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Rehabilitation Institute of Chicago: LIFE Center

Social Security Disability Benefit Overview

Reviewed October 2016
Author: Paula L. Thomas , RN
Care Manager
Rehabilitation Institute of Chicago
Author: Lynn Danford , MS, LD
Education Program Manager
Rehabilitation Institute of Chicago LIFE Center
When people think of Social Security (SS), they usually think of retirement benefits which are collected at age 65 or 67. While this is true, social security benefits are also available to individuals who are under the age of 65 and have become disabled. The information below provides an overview of the Social Security Disability benefit (SSDI) program, including the application process and information on who is eligible to receive benefits.

Social Security Disability Benefits (SSDI)
The SSDI benefit program is considered an Entitlement program. This means that if you qualify under the definition of “Disability” and have paid into the social security system through payroll deductions, you are entitled to receive these benefits. Most individuals who work do have social security contributions automatically deducted from each paycheck. There can be exceptions, and it is always wise to check pay stubs or speak with your employer to verify participation.

Social Security pays benefits to people who cannot work because they have a medical condition that is expected to last at least one year. The SS Administration also requires that two different earnings tests be met: a “recent work test” based on age at the time of disability; and a “duration of work” test based on amount of time spent working under social security. You may request an estimate of your disability benefits (as well as Retirement/Survivor Benefits) by contacting your local SS office and requesting your SS statement. You may also access this information through the SS web site (address listed below). You may not qualify for benefits if you have not paid into the SS system or have had a limited work history during the last 10 years.

Certain members of your family may also qualify for benefits if you become disabled:
• Spouse, if age 62 or older;
• Spouse of any age if he/she is caring for your child who is under the age of 16 or disabled and also receiving SS benefits;
• Unmarried child, including an adopted child, or in some cases a stepchild or grandchild, if under age 18 or under age of 19 if in school full time;
• Unmarried child, age 18 or older, if he or she has a disability that started before age 22.

Application Process
You can apply for benefits online (see link below), by phone or by making an appointment at a local SS office.

The following information is needed to file an application:
• Social security number;
• Birth or baptismal certificate;
• Names, addresses and phone numbers of doctors, caseworkers, and medical facilities and dates of visits;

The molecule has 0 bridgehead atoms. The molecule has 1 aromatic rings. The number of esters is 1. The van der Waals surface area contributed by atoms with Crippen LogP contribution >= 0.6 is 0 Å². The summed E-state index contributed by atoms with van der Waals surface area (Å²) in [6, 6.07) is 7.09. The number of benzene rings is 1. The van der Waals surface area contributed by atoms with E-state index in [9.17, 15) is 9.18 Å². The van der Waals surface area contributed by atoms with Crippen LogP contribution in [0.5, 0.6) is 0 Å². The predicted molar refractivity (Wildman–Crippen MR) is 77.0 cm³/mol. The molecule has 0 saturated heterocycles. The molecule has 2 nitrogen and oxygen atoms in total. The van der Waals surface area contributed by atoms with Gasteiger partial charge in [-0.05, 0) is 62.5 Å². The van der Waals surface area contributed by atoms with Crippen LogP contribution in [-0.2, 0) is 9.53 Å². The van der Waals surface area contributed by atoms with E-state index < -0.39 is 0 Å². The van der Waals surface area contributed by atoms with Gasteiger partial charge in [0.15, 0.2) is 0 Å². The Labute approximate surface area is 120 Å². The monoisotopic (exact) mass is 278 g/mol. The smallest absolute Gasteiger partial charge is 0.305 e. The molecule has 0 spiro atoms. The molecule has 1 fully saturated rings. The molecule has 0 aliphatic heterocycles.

• Information on all medications;
• Medical records;
• Laboratory and test results;
• Summary of work history;
• Copy of most recent W–2 Form or, if self–employed, federal tax return for past year.

Medicare Benefits
Medicare coverage is available automatically after receiving disability benefits for two years.

Appeal Process
If an application for Disability Benefits is denied, you have the right to appeal the decision. The appeal request must be made in writing within 60 days from the date of receiving the letter from SS. Contact the local SS office for more information on filing an appeal.

SS Disability Benefits and Workers Compensation (WC) Benefits
You may collect both SS Disability Benefits and Workers Compensation Benefits at the same time. There may, however, be an “offset” which could reduce the amount of SS. In some states, the “offset” works in the other direction where the WC benefits are reduced and the SS benefits remain the same. Check with your local SS office to determine how it would work in your particular situation.

Termination of Disability Benefits
Many people worry that SS Disability Benefits could be terminated. This usually happens for two reasons. The first would be if an individual were able to return to work and had an income that is determined “substantial, ” usually average earnings of $900 per month or more. The actual amount allowed may fluctuate based on work expenses or changes in the SS guidelines.

The other reason that benefits could be discontinued would be that the SS Administration determined that a person's medical condition has improved and he/she is no longer disabled. If your benefits are terminated and you feel that you are still disabled and should continue to receive Disability Benefits, you have the right to appeal this decision – see above for more information on the Appeal Process.

For more information, there are many different pamphlets. Spanish versions are also available. See link below.
Location Information
Company: Social Security Administration
Address: Office of Public Inquiries
1100 West Highrise 6401 Security Blvd.
Baltimore, MD 21235
Email: webmaster@ssa.gov
Tollfree: 800.772.1213
TTY: 800.325.0778
Web: http://www.ssa.gov

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